13 March 2023

The Monday Briefing: The Invisible Man

The Monday Briefing: The Invisible Man

Moral fibre: The capacity to do what is right, no matter the circumstance. A person with moral fibre does not do things to intentionally harm others, and, when given the opportunity, does things to help the less fortunate.

It’s really interesting to study how, over time, the meanings of words and phrases can change.

LMF or Lack of Moral Fibre was originally used as a punitive designation used by the RAF in World War Two to stigmatise aircrew who refused to fly operations. This all began as a response to concerns over a mounting number of psychological casualties in Bomber and Coastal Command. Identified pilots who were deemed as LMF had a large red W marked on their files, meaning ‘waverer.’ They would lose their flying badges, be refused ground jobs in the RAF, be assigned menial tasks, called for coal mines or drafted into the army. Almost three quarters of those who refused a mission were described as LMF, though I don’t expect that, during that period, there were scientific methods of determining the true state of mind of pilots in a time before PTSD was identified.

Nowadays, the term refers more to the substance of character within an individual rather than whether one would bravely, audaciously or recklessly even, take on any challenge.

I’m quite keen on the phrasing around moral fibre. It’s something that students can easily identify with, particularly when one alludes to the two extremes of it - from the depths of moral bankruptcy to those who strive to be moral millionaires.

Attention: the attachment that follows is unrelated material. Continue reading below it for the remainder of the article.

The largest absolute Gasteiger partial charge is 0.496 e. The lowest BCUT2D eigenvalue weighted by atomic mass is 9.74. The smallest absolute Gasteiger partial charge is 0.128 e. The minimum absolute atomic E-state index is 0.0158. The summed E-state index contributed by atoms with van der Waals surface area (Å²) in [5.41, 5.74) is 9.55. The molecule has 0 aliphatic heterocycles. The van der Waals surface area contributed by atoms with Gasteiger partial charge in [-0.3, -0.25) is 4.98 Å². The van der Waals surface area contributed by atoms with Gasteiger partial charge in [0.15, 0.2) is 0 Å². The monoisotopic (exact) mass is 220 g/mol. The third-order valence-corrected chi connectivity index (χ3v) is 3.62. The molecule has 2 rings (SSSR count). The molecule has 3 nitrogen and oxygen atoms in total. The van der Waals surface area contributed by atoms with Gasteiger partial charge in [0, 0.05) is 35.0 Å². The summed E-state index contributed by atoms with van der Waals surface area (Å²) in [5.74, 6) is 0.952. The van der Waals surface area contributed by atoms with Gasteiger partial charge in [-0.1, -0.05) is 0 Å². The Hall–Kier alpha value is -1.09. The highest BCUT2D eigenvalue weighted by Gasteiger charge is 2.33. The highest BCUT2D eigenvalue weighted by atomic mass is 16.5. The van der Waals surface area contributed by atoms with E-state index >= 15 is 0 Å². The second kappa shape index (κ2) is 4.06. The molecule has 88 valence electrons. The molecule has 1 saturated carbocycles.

In looking into this subject, I stumbled upon an excellent article in the Guardian discussing the release of a book by Rachel Sherman which detailed the moral dilemmas of the New York rich, who felt a degree of guilt over their wealth, and adopted the ‘three characteristics’ of good people: 

-Firstly, good people work hard. Across the board, these affluent parents described themselves as hard workers, drawing on general associations in American Dream ideology between work and worth. They valued self-sufficiency and productivity, and rejected self-indulgence and dependence. Those who had earned their wealth wore their paid employment proudly. Those who had inherited wealth or did not currently work for pay resisted stereotypes of laziness or dilettantism, and offered alternate narratives of themselves as productive workers.

-Secondly, good people are prudent consumers. They described their desires and needs as basic and their spending as disciplined and family-oriented. They asserted that they could live without their advantages if they had to, and distanced themselves from negative images of consumption such as ostentation, materialism and excess. These interpretations allowed them to believe that they deserved what they had, and to cast themselves as normal people rather than rich ones.

-The third requirement for being a good person is the obligation to “give back.” Often to give back means to be aware of and appreciate their advantages rather than to take them for granted – an essentially private state of feeling. Many gave away money, and time as well, in charitable enterprises of various kinds.